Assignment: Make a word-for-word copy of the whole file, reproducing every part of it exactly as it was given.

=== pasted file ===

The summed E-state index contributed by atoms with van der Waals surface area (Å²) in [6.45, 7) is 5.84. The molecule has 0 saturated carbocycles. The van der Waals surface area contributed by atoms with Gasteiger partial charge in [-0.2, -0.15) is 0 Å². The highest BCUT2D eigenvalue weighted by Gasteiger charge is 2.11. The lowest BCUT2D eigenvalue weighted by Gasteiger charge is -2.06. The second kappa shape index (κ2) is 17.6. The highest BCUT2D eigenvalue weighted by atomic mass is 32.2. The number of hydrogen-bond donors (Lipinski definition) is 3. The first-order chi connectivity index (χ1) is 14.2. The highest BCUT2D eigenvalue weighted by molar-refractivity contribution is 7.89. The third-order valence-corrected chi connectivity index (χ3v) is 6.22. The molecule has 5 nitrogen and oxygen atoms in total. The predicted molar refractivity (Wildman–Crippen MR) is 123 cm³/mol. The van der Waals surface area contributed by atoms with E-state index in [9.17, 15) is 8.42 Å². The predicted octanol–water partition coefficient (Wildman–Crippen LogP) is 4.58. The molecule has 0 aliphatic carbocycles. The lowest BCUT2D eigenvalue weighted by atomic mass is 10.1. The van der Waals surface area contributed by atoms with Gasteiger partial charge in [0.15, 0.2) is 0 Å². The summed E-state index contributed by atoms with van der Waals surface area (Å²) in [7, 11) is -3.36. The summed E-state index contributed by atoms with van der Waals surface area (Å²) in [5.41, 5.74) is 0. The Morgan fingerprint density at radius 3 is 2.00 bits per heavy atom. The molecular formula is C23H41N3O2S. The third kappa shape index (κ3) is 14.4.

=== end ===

The summed E-state index contributed by atoms with van der Waals surface area (Å²) in [6.45, 7) is 5.84. The molecule has 0 saturated carbocycles. The van der Waals surface area contributed by atoms with Gasteiger partial charge in [-0.2, -0.15) is 0 Å². The highest BCUT2D eigenvalue weighted by Gasteiger charge is 2.11. The lowest BCUT2D eigenvalue weighted by Gasteiger charge is -2.06. The second kappa shape index (κ2) is 17.6. The highest BCUT2D eigenvalue weighted by atomic mass is 32.2. The number of hydrogen-bond donors (Lipinski definition) is 3. The first-order chi connectivity index (χ1) is 14.2. The highest BCUT2D eigenvalue weighted by molar-refractivity contribution is 7.89. The third-order valence-corrected chi connectivity index (χ3v) is 6.22. The molecule has 5 nitrogen and oxygen atoms in total. The predicted molar refractivity (Wildman–Crippen MR) is 123 cm³/mol. The van der Waals surface area contributed by atoms with E-state index in [9.17, 15) is 8.42 Å². The predicted octanol–water partition coefficient (Wildman–Crippen LogP) is 4.58. The molecule has 0 aliphatic carbocycles. The lowest BCUT2D eigenvalue weighted by atomic mass is 10.1. The van der Waals surface area contributed by atoms with Gasteiger partial charge in [0.15, 0.2) is 0 Å². The summed E-state index contributed by atoms with van der Waals surface area (Å²) in [7, 11) is -3.36. The summed E-state index contributed by atoms with van der Waals surface area (Å²) in [5.41, 5.74) is 0. The Morgan fingerprint density at radius 3 is 2.00 bits per heavy atom. The molecular formula is C23H41N3O2S. The third kappa shape index (κ3) is 14.4.